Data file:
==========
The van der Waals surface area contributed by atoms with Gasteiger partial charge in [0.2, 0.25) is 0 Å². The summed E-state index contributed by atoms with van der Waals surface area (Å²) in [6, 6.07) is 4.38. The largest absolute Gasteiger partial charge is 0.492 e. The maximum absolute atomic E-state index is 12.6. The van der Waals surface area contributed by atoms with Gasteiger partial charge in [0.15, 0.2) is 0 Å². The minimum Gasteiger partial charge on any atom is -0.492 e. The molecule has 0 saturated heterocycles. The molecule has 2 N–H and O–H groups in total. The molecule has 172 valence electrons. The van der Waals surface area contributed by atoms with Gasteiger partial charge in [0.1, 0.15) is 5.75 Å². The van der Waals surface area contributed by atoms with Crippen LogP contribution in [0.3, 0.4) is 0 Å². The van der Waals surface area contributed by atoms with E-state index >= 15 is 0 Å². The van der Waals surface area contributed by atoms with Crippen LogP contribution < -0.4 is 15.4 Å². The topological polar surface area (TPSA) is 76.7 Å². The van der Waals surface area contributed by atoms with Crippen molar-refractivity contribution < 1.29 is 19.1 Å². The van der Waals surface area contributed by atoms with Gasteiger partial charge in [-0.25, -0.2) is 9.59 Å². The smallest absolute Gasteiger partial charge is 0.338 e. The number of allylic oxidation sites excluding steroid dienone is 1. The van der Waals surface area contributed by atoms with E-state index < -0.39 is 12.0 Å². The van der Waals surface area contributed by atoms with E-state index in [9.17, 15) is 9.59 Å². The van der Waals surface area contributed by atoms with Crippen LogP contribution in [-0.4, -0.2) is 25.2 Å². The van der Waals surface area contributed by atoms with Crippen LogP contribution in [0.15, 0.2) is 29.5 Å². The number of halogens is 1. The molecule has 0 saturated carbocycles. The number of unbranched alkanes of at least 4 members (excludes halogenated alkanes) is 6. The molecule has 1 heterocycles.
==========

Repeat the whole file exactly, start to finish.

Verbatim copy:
The van der Waals surface area contributed by atoms with Gasteiger partial charge in [0.2, 0.25) is 0 Å². The summed E-state index contributed by atoms with van der Waals surface area (Å²) in [6, 6.07) is 4.38. The largest absolute Gasteiger partial charge is 0.492 e. The maximum absolute atomic E-state index is 12.6. The van der Waals surface area contributed by atoms with Gasteiger partial charge in [0.15, 0.2) is 0 Å². The minimum Gasteiger partial charge on any atom is -0.492 e. The molecule has 0 saturated heterocycles. The molecule has 2 N–H and O–H groups in total. The molecule has 172 valence electrons. The van der Waals surface area contributed by atoms with Gasteiger partial charge in [0.1, 0.15) is 5.75 Å². The van der Waals surface area contributed by atoms with Crippen LogP contribution in [0.3, 0.4) is 0 Å². The van der Waals surface area contributed by atoms with E-state index >= 15 is 0 Å². The van der Waals surface area contributed by atoms with Crippen LogP contribution < -0.4 is 15.4 Å². The topological polar surface area (TPSA) is 76.7 Å². The van der Waals surface area contributed by atoms with Crippen molar-refractivity contribution < 1.29 is 19.1 Å². The van der Waals surface area contributed by atoms with Gasteiger partial charge in [-0.25, -0.2) is 9.59 Å². The smallest absolute Gasteiger partial charge is 0.338 e. The number of allylic oxidation sites excluding steroid dienone is 1. The van der Waals surface area contributed by atoms with E-state index < -0.39 is 12.0 Å². The van der Waals surface area contributed by atoms with E-state index in [9.17, 15) is 9.59 Å². The van der Waals surface area contributed by atoms with Crippen LogP contribution in [-0.4, -0.2) is 25.2 Å². The van der Waals surface area contributed by atoms with Crippen LogP contribution in [0.15, 0.2) is 29.5 Å². The number of halogens is 1. The molecule has 0 saturated carbocycles. The number of unbranched alkanes of at least 4 members (excludes halogenated alkanes) is 6. The molecule has 1 heterocycles.